Sikhs in San Antonio: History, Challenges, and Community Growth

Encountering a Sikh in San Antonio is relatively uncommon, with only about one in 1,400 people being Sikh. 

Encountering a Sikh in San Antonio is relatively uncommon, with only about one in 1,400 people being Sikh. However, if you have seen Sikhs, you've likely noticed their distinctive appearance: long hair, long beards, and turbans, which are all symbols of their religious commitment. In fact, 99% of turban-wearers in the United States are Sikhs. Despite Sikhs being part of the Texas community since 1909 and the broader American landscape since the 1800s, many people are unfamiliar with the Sikh religion.

Sikhism is a monotheistic faith that emerged in the Punjab region of India and Pakistan during the 1400s. Sikhs believe that life's purpose is to unite with the Divine through loving all creation, which is achieved by meditation, community service, and living honestly. Many Sikhs find practicing their faith in the U.S. straightforward due to the similar values between Sikh and American cultures. It's often said that Sikh values align closely with American values, as both emphasize equality for all, religious freedom, and social justice. Currently, there are approximately 700,000 Sikhs in the U.S. and 25 million worldwide, making Sikhism the fifth-largest independent religion globally.

Sikhs migrating to America 

Sikhs have been part of American society for over 130 years. Their journey to the United States began in the 1800s, with most coming from Punjab, India. Like many immigrants, they were drawn by the promise of a better life in America. At that time, Punjab was suffering under British rule. Extreme exploitation led to severe famines and widespread poverty among farmers. To help their families survive, many Sikh households sent their youngest sons abroad to find work and send money home.

California, the Pacific Northwest, and New York became early hubs for Sikh immigrants. They found jobs in various industries, including lumber mills, farms, mines, and railroads.

Life wasn't easy for these newcomers. They faced significant challenges, including institutional racism, discriminatory laws, and even violence aimed at preventing them from settling permanently. Despite these obstacles, the Sikh community persevered. In 1912, they established their first gurdwara (Sikh place of worship) in Stockton, California. This gurdwara still serves the community today, more than a century later.

In 1918, new immigration quotas severely restricted Asian arrivals to the United States. Additionally, a law from 1790 requiring naturalized citizens to be racially "white" was revived. This led to a debate in the Supreme Court in 1923 about whether Punjabi Sikhs could be classified as "white”. Bhagat Singh Thind, a Sikh American World War I veteran, received citizenship in 1918. However, an Immigration & Naturalization Officer challenged his racial status, leading to the revocation of his citizenship. Thind's defence argued that Punjabi Sikhs were Aryans and therefore "white," but the court rejected this argument, declaring the Aryan theory unscientific and consequently classifying Punjabi Sikhs as non-white.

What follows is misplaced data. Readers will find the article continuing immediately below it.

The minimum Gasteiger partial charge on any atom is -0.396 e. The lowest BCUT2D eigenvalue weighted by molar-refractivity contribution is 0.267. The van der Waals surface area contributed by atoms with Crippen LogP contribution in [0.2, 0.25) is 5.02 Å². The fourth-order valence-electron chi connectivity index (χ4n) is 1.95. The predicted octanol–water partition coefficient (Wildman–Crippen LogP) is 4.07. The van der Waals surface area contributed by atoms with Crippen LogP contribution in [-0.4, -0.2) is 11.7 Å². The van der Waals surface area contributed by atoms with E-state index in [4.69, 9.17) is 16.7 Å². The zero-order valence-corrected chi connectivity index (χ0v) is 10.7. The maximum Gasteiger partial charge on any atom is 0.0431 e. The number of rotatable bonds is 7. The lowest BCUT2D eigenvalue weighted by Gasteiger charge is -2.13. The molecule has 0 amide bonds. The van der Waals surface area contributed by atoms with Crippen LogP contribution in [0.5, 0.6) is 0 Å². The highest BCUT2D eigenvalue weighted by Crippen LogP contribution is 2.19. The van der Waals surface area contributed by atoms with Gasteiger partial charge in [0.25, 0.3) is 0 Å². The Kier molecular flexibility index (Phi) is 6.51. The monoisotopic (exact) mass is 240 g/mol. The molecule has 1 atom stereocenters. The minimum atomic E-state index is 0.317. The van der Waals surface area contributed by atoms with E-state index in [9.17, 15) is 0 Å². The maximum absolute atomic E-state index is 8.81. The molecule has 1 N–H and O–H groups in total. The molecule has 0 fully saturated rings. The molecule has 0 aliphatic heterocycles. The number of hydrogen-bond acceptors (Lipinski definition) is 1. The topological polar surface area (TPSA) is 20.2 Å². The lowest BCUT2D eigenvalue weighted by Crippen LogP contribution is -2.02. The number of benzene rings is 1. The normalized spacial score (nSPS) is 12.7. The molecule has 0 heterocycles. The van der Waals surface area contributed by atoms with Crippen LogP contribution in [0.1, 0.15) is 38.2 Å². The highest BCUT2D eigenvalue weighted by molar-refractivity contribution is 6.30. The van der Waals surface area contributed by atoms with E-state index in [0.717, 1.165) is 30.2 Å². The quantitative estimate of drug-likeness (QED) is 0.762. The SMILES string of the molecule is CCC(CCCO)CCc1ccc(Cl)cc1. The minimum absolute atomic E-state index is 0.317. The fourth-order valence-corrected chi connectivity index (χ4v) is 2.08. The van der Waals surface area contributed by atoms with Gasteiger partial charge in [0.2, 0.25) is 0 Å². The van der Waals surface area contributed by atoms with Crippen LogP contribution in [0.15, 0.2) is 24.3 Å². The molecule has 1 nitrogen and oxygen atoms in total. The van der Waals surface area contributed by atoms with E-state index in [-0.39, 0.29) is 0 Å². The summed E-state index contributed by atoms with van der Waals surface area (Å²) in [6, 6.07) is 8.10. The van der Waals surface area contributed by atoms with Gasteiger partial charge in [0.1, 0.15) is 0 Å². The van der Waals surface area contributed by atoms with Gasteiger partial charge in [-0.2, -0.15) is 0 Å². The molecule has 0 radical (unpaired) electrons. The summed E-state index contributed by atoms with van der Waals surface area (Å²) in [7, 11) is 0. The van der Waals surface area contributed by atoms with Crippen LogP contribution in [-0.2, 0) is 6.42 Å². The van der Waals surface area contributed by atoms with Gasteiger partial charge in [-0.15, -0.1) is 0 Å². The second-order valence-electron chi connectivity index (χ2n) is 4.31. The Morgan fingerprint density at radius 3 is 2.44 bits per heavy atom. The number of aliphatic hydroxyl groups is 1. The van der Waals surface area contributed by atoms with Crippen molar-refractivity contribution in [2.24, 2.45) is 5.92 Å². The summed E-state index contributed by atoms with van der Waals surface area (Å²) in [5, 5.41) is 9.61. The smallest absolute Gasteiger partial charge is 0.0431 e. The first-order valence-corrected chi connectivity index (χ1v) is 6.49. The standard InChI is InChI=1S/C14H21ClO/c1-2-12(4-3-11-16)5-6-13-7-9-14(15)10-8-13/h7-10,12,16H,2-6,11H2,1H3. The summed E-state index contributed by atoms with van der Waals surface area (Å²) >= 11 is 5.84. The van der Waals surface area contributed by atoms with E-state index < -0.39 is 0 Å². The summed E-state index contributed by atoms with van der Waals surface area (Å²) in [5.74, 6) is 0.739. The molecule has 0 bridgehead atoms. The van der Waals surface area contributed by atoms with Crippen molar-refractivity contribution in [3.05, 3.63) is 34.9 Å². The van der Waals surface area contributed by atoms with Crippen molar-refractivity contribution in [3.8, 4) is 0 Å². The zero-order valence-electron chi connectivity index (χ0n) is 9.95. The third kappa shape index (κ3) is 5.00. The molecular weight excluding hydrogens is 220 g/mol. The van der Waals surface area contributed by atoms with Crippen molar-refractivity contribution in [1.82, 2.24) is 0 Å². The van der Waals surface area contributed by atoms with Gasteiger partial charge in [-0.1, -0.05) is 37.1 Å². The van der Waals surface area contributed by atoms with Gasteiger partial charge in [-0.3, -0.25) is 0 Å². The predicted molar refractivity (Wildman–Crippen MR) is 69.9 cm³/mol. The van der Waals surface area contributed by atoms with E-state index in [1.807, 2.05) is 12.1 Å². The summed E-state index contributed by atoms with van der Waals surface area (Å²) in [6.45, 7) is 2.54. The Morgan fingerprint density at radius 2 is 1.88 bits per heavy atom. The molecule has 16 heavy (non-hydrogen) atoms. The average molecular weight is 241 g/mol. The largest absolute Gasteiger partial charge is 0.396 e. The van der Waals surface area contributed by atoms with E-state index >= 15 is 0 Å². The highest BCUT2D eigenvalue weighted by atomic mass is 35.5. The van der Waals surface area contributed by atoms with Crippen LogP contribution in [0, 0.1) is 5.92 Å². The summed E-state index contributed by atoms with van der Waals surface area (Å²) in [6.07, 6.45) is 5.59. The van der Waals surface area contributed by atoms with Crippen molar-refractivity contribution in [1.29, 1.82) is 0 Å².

In 1924, legislation banned the immigration of anyone ineligible for naturalization. However, restrictions began to ease in 1946, and finally, in 1965, immigration reform opened the door to new Asian immigration. The first known Sikh in Texas was Bishen Singh, an herb importer living in Dallas by 1909. Most early Sikh arrivals, however, settled around El Paso and worked in agriculture or business. By 1920, many Sikh men had married local Mexican or Mexican-American women. This trend was partly due to perceived cultural similarities between Punjabis and Mexicans, and the availability of Mexican women in El Paso, many of whom had recently arrived as refugees from the Mexican Revolution.

Marrying Mexican women was also socially easier, as the two groups were often considered racially comparable. Furthermore, strict immigration laws, which made it illegal for non-whites to immigrate to America, prevented many Sikh women from joining their male relatives in the United States. These laws also made it impossible for single Sikh men to marry in India and bring their wives to the United States with them.

Maintaining the faith 

The first generation of Sikhs in Texas largely held onto their faith, though some gradually stopped wearing turbans or keeping beards. Without local gurdwaras (Sikh temples), some would travel to Stockton, California, several times in their lives to worship. Their Mexican wives, however, remained Catholic. By 1930, a unique generation of Sikh-Mexican Texans had emerged, blending both cultures. While the children typically followed their mother's Catholic faith, their father's Sikh heritage continued to influence the community for several generations.